Torn apart yet bound by God’s unconditional love: On being a Naga woman– By Vitono Gugu Haralu

Torn apart yet bound by God’s unconditional love: On being a Naga woman– By Vitono Gugu Haralu

By Vitono Gugu Haralu | March 8, 2018

I write this as a concerned person and as a Naga woman living in Nagaland.

I have often praised and acknowledged men from my community in raising me up with their unconditional support and trusting me to participate in most activities they were involved in, all at par and with equality. Yes, there were many instances where I was rejected and ignored mostly in silence. And with time I also learned how they function to make you leave the space, on your own.

I have lived most of my childhood and adulthood in Delhi. Exposed to the best and the worst of the city life. Nurtured and groomed naturally and as well by compulsion to survive and also grow beyond those limitations set in front by default. Today, wherever I am, whoever I am has to be attributed to a lot of contribution played by both men and women in my life. And a lot also to my persistent stubbornness to prove my worth.

When I look back into my life as a daughter, sister, and as a woman of faith, I must say I had my share of atrocities from within and outside as well. And the struggle continues. The anger management I was often told to take was spoken to me without even trying to talk to me. It was a straight cut advice and suggestion. Nobody had time to listen to me. Drawing conclusion about my openness and expressions were interpreted at others’ will and likes. Yet, I pushed through and it has taken me 37 years till today to make a spot for myself.

I no longer strive to be in anybody’s good books nor say the words to please people’s egos and pride. Even after being told from my childhood and till today that women in general in our Naga society should behave and act in a certain way, most times I found it very negative and suppressive by nature. I defied those teachings because somewhere in my heart and soul I knew it was not right for me. I began to speak my mind and expressed my thoughts and feelings in many forms, which many found too much to handle. With time, I have passed those walls and rather than making me weak it has empowered me to do what is right for myself and also move forward to do better in life.

Culturally and traditionally, I have been taught the best practices, but it also brought many downfalls to my approach in life. The sense of independence and confidence was lacking in my traditional teaching most of the times. I was always at war for I felt suppressed and underestimated to qualify to participate and even give my personal individual opinion as a child, as a teenager, and a woman even. The challenges were growing in enormous strength and I had to fight my way through all alone until the search to seek who I am and who I was meant to be, was found in CHRIST alone. The very reason of my existence became a big giant question as a child. The phase of identity crisis was lingering in the journey of present and future and I was losing my hope in myself and the world I was living in.

I find today very appropriate to write my thoughts in the shortest form with no formal trainings or guidance and I am hoping I am able to convey my heartfelt concerns and experience about what it is like to be a woman and to be part of the big family as a proud NAGA.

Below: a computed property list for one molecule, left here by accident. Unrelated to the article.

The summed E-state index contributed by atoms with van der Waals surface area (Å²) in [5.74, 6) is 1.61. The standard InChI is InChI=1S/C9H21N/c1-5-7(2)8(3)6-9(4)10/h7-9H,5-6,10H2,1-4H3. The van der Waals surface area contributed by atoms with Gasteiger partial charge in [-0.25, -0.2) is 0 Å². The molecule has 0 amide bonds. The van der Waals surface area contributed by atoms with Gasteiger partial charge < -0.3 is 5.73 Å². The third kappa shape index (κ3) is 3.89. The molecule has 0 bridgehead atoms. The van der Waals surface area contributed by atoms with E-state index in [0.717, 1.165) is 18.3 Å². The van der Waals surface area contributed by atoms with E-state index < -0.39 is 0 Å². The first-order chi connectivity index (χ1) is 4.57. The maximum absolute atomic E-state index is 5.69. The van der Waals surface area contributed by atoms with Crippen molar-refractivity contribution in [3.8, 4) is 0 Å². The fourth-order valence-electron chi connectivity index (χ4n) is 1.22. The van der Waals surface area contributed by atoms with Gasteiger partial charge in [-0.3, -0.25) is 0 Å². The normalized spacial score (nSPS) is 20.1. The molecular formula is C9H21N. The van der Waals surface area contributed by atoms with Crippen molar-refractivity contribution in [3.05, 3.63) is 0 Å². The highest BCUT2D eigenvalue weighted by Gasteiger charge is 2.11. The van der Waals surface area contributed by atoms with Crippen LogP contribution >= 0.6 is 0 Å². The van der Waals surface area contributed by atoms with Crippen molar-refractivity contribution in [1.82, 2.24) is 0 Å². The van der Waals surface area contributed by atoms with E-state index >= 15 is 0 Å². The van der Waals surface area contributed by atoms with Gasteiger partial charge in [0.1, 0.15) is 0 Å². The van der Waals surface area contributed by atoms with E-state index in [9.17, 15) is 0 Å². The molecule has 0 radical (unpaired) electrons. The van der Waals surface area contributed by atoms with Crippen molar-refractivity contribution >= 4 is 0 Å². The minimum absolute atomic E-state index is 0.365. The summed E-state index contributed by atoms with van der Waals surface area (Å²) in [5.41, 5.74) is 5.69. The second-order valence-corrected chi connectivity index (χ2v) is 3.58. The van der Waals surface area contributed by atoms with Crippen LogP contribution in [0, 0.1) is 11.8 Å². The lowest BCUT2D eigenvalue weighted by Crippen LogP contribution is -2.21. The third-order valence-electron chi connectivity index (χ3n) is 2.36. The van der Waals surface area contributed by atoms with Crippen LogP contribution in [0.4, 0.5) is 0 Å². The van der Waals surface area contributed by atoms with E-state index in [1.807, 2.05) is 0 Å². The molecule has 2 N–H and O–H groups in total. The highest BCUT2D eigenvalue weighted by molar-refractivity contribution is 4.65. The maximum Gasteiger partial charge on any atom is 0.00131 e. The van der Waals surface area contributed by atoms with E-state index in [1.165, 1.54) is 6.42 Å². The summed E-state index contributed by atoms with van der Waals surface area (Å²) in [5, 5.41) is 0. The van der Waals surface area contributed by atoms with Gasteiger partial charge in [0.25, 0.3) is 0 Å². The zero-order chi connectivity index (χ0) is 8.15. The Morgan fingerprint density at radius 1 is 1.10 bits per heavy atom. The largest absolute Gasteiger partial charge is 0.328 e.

The very reason that prompted me to write this piece of my mind, and yes it has a lot of personal experiences shared in a nutshell, was because I found it very essential to speak this time after having seen and witnessed the atrocities and violence meted towards our Naga women at this present modern time. It is shocking and at the same time heartbreaking.

The very unique culture and traditions that bind us together as one family and a community as NAGAS irrespective of tribes we belong to, I thought humanity was at the core in our human values and ethics in our woven Naga lives.

The Council of Europe Convention on preventing and combating violence against women and domestic violence, also known as the Istanbul Convention, provides the following definition of violence against women:

“Violence against women” is understood as a violation of human rights and a form of discrimination against women and shall mean all acts of gender-based violence that result in, or are likely to result in, physical, sexual, psychological or economic harm or suffering to women, including threats of such acts, coercion or arbitrary deprivation of liberty, whether occurring in public or in private life.

Having said so much now, with Women’s Day today, I am torn apart how our women are treated with humiliation and assaults after assaults. Is this what God wanted us to be?

We have broken all human empathy and compassion towards one another and for what? Selfishness and greed. Not wanting to listen to God who we always begged to grant us our wishes, we disobey what he asks us to do. Our stubborn hearts and minds have made us all about me and myself. And we can see our people have gone blind already.

Today, I cry for the women of courage, yet embrace their endurance for standing tall amid persecution in the hands of those who called themselves authority over everything and have done wrong to others for short term gains this time during election and in the past incidents.

I dedicate this day to all our women, a day that you and I will pursue God’s will and declare to walk through the toughest hours to do what is right beyond boundaries laid by the world.

Remember: “You are fearfully and wonderfully made!” Psalms 139:14.

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